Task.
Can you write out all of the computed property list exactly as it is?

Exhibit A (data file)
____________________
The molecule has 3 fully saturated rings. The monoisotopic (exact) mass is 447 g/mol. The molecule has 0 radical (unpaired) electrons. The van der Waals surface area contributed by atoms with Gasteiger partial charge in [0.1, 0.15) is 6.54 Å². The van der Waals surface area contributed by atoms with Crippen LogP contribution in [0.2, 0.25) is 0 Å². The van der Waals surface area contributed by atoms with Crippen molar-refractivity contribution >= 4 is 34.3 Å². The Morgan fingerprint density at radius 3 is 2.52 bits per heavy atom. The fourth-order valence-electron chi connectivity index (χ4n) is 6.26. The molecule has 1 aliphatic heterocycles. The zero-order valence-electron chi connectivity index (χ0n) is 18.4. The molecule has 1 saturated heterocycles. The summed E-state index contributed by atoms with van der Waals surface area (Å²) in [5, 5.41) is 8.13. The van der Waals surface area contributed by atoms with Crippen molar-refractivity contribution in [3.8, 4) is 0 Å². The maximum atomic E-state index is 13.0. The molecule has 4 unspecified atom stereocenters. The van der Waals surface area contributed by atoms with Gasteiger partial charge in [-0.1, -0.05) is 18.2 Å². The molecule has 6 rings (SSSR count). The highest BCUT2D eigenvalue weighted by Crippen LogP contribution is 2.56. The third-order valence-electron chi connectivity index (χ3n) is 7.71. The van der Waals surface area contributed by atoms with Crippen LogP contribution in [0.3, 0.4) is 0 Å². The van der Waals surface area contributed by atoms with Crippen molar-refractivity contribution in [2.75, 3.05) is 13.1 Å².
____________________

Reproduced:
The molecule has 3 fully saturated rings. The monoisotopic (exact) mass is 447 g/mol. The molecule has 0 radical (unpaired) electrons. The van der Waals surface area contributed by atoms with Gasteiger partial charge in [0.1, 0.15) is 6.54 Å². The van der Waals surface area contributed by atoms with Crippen LogP contribution in [0.2, 0.25) is 0 Å². The van der Waals surface area contributed by atoms with Crippen molar-refractivity contribution >= 4 is 34.3 Å². The Morgan fingerprint density at radius 3 is 2.52 bits per heavy atom. The fourth-order valence-electron chi connectivity index (χ4n) is 6.26. The molecule has 1 aliphatic heterocycles. The zero-order valence-electron chi connectivity index (χ0n) is 18.4. The molecule has 1 saturated heterocycles. The summed E-state index contributed by atoms with van der Waals surface area (Å²) in [5, 5.41) is 8.13. The van der Waals surface area contributed by atoms with Crippen molar-refractivity contribution in [3.8, 4) is 0 Å². The maximum atomic E-state index is 13.0. The molecule has 4 unspecified atom stereocenters. The van der Waals surface area contributed by atoms with Gasteiger partial charge in [-0.1, -0.05) is 18.2 Å². The molecule has 6 rings (SSSR count). The highest BCUT2D eigenvalue weighted by Crippen LogP contribution is 2.56. The third-order valence-electron chi connectivity index (χ3n) is 7.71. The van der Waals surface area contributed by atoms with Crippen LogP contribution in [0.3, 0.4) is 0 Å². The van der Waals surface area contributed by atoms with Crippen molar-refractivity contribution in [2.75, 3.05) is 13.1 Å².